Why Newlyweds and Engaged Couples Should Consider Buying Life Insurance ASAP
If you’re newlyweds or planning to marry soon, shopping for life insurance is probably being edged out by more romantic purchases such as — well, just about anything a newly married couple typically buys. But this coverage should be on your to-do list, say experts, especially during the pandemic.
With COVID-19 continuing, life insurance becomes of high importance to many couples, says Joshua Meier, California estate planning attorney at Meier Law Firm. The pandemic should prompt people to be “concerned about death and mortality,” he says, and to be “more inclined to think about how your loved one would be taken care of if something happened to you."
When you get married, you’re entering into a legally binding contract to be in a partnership with your significant other, both maritally and (usually) financially. That makes a marriage an ideal trigger to buying life insurance, unromantic as that thought is. Here’s a guide to when and how to work through that process.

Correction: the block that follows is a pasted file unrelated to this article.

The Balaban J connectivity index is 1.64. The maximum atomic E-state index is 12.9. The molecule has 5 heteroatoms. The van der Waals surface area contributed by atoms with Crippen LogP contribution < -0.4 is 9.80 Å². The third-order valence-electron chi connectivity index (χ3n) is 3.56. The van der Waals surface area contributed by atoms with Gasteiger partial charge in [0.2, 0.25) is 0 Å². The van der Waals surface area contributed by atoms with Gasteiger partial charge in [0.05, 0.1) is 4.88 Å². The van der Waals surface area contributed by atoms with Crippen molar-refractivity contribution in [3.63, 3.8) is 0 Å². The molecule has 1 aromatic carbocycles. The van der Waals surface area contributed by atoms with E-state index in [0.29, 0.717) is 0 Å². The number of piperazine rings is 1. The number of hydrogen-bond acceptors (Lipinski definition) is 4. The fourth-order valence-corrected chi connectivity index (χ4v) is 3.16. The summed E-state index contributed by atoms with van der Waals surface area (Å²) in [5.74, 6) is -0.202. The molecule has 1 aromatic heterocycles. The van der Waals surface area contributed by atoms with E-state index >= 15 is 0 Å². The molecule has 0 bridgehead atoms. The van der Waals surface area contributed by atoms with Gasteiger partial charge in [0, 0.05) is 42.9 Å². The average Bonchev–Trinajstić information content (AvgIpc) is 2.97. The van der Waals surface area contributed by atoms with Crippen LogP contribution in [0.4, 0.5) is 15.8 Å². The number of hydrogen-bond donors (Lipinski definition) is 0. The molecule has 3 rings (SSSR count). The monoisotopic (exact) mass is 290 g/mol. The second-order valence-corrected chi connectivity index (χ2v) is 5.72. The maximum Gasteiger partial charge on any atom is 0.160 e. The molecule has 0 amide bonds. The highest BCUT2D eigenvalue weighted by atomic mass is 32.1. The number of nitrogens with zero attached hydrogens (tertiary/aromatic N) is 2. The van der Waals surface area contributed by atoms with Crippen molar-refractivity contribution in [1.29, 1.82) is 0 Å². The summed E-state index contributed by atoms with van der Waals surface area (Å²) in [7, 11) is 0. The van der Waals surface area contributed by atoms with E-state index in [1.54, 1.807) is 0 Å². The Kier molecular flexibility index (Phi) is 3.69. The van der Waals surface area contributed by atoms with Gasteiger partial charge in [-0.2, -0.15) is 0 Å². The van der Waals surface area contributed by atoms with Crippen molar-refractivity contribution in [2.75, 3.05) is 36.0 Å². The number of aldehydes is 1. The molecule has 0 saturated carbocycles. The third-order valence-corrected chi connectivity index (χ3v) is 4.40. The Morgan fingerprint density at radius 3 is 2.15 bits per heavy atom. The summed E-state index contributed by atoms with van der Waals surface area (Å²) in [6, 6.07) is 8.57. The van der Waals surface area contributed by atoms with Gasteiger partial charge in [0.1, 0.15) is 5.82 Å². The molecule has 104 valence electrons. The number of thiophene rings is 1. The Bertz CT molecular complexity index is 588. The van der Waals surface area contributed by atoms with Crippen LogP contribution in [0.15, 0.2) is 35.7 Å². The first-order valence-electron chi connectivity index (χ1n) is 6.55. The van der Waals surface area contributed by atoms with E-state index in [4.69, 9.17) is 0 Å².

When couples should get life insurance
Newlyweds who plan to have a family often put off buying life insurance until they actually have dependents — or at least until there’s a baby on the way. But experts say the better time to buy is usually earlier — as soon as your finances become as entwined as the rest of your lives.
That’s usually on your wedding day, but it could be sooner. If you’ve bought a house together while you’re engaged, say, or even made a downpayment on one, you could already be vulnerable were one of you to die, and the surviving spouse would be left holding the mortgage alone.